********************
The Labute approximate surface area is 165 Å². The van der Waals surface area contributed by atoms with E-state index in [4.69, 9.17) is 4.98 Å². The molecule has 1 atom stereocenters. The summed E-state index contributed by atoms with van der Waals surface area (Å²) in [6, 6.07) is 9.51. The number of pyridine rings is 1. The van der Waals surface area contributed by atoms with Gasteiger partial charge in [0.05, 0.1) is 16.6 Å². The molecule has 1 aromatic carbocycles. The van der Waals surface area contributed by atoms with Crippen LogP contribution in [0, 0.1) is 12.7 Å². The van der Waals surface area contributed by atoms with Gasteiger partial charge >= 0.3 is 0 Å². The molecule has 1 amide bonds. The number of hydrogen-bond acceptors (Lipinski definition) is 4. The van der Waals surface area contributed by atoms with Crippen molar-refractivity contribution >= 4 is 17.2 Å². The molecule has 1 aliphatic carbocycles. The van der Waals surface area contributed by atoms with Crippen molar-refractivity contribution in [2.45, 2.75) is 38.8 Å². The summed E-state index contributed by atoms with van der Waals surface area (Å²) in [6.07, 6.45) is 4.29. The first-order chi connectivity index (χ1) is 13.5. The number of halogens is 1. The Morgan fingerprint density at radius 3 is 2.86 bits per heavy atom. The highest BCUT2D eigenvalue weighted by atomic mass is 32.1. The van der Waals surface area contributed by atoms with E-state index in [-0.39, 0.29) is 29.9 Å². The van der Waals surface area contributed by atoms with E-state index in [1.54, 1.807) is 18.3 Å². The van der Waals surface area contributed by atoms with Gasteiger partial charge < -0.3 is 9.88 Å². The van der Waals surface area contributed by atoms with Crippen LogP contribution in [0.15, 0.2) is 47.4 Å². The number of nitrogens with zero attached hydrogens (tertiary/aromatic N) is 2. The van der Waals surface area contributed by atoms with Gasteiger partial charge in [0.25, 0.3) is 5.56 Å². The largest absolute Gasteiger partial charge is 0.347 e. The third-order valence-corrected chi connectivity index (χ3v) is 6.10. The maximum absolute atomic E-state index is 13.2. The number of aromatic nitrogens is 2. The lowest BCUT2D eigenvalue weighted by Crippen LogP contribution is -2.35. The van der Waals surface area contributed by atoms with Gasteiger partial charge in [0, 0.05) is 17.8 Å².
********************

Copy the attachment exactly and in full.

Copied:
The Labute approximate surface area is 165 Å². The van der Waals surface area contributed by atoms with E-state index in [4.69, 9.17) is 4.98 Å². The molecule has 1 atom stereocenters. The summed E-state index contributed by atoms with van der Waals surface area (Å²) in [6, 6.07) is 9.51. The number of pyridine rings is 1. The van der Waals surface area contributed by atoms with Gasteiger partial charge in [0.05, 0.1) is 16.6 Å². The molecule has 1 aromatic carbocycles. The van der Waals surface area contributed by atoms with Crippen LogP contribution in [0, 0.1) is 12.7 Å². The van der Waals surface area contributed by atoms with Gasteiger partial charge >= 0.3 is 0 Å². The molecule has 1 amide bonds. The number of hydrogen-bond acceptors (Lipinski definition) is 4. The van der Waals surface area contributed by atoms with Crippen molar-refractivity contribution >= 4 is 17.2 Å². The molecule has 1 aliphatic carbocycles. The van der Waals surface area contributed by atoms with Crippen molar-refractivity contribution in [2.45, 2.75) is 38.8 Å². The summed E-state index contributed by atoms with van der Waals surface area (Å²) in [6.07, 6.45) is 4.29. The first-order chi connectivity index (χ1) is 13.5. The number of halogens is 1. The Morgan fingerprint density at radius 3 is 2.86 bits per heavy atom. The highest BCUT2D eigenvalue weighted by atomic mass is 32.1. The van der Waals surface area contributed by atoms with E-state index in [-0.39, 0.29) is 29.9 Å². The van der Waals surface area contributed by atoms with E-state index in [1.54, 1.807) is 18.3 Å². The van der Waals surface area contributed by atoms with Gasteiger partial charge < -0.3 is 9.88 Å². The van der Waals surface area contributed by atoms with Crippen LogP contribution in [0.15, 0.2) is 47.4 Å². The number of nitrogens with zero attached hydrogens (tertiary/aromatic N) is 2. The van der Waals surface area contributed by atoms with Gasteiger partial charge in [0.25, 0.3) is 5.56 Å². The largest absolute Gasteiger partial charge is 0.347 e. The third-order valence-corrected chi connectivity index (χ3v) is 6.10. The maximum absolute atomic E-state index is 13.2. The number of aromatic nitrogens is 2. The lowest BCUT2D eigenvalue weighted by Crippen LogP contribution is -2.35. The van der Waals surface area contributed by atoms with Gasteiger partial charge in [0, 0.05) is 17.8 Å².